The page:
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      1. It’s like guitars with my husband. Every once in a while he gives me a quiz when we are at a concert. I always say stratocaster. Sometimes I’m right, somethings not.

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      2. Grandson Nathaniel makes up words when the right one doesn’t come to mind. He says the made-up word so quickly and with such confidence that few people challenge him. I know to listen. He put foible and quirk together to make quirble. His friends in high school thought he had the most amazing vocabulary, as indeed he did! It’s just that a fair number of words didn’t exist before or after he said them.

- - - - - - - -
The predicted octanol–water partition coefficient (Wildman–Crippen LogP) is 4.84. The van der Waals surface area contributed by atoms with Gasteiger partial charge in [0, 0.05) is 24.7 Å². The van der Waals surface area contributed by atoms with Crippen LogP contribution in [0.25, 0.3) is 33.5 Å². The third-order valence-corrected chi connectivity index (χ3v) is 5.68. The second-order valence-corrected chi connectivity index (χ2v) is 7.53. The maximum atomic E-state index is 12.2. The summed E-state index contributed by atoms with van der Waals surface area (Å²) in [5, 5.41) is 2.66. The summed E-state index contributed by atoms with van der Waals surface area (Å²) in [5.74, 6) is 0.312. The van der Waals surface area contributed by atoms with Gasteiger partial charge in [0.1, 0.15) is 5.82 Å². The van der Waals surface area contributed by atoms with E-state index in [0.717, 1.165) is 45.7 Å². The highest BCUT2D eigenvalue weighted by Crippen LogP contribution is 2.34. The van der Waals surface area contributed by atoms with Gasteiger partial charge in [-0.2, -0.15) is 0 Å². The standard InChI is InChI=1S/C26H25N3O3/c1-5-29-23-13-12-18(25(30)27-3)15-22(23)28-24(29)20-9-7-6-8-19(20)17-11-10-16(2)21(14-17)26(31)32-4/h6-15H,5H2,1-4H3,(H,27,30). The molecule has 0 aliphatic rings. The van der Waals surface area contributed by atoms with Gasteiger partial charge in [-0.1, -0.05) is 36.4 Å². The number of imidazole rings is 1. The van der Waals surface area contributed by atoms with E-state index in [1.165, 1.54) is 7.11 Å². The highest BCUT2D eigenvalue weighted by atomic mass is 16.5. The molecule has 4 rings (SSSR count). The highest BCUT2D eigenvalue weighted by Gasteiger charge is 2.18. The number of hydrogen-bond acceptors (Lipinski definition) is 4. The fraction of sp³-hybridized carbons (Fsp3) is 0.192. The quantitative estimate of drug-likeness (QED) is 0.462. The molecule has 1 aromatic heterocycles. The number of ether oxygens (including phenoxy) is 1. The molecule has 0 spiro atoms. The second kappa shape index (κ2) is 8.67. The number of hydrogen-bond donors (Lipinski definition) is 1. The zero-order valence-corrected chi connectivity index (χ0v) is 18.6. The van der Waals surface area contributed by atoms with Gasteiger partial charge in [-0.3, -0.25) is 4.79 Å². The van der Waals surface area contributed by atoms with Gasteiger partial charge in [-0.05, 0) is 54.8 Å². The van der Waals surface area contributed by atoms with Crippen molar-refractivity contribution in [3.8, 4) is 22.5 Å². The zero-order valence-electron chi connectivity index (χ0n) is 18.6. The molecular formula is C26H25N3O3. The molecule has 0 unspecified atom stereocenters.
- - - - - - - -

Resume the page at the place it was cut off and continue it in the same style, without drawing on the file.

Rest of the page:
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  4. John’s train knowledge is amazing! How does he do it? So, your house is getting back to “normal” again, huh? What do you think about the quietude?

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    1. John has poured over train facts since he was a boy. He majored in history, and has a huge framework in his head of important dates. Things stick there! He was in shipping and still keeps up with freight movements around the world. I don’t remember things and find him a valuable life resource.

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    1. Most people don’t realize how romantic trains can be. A commenter asked how John knew so much about trains. I asked him, and he started with the emotional side! As a boy, he said it was almost overwhelming when a huge engine went chugging by — the noise, the smell, and the magnificent power drew him like a magnet. He still reads trade bulletins and newsletters to stay up-to-date.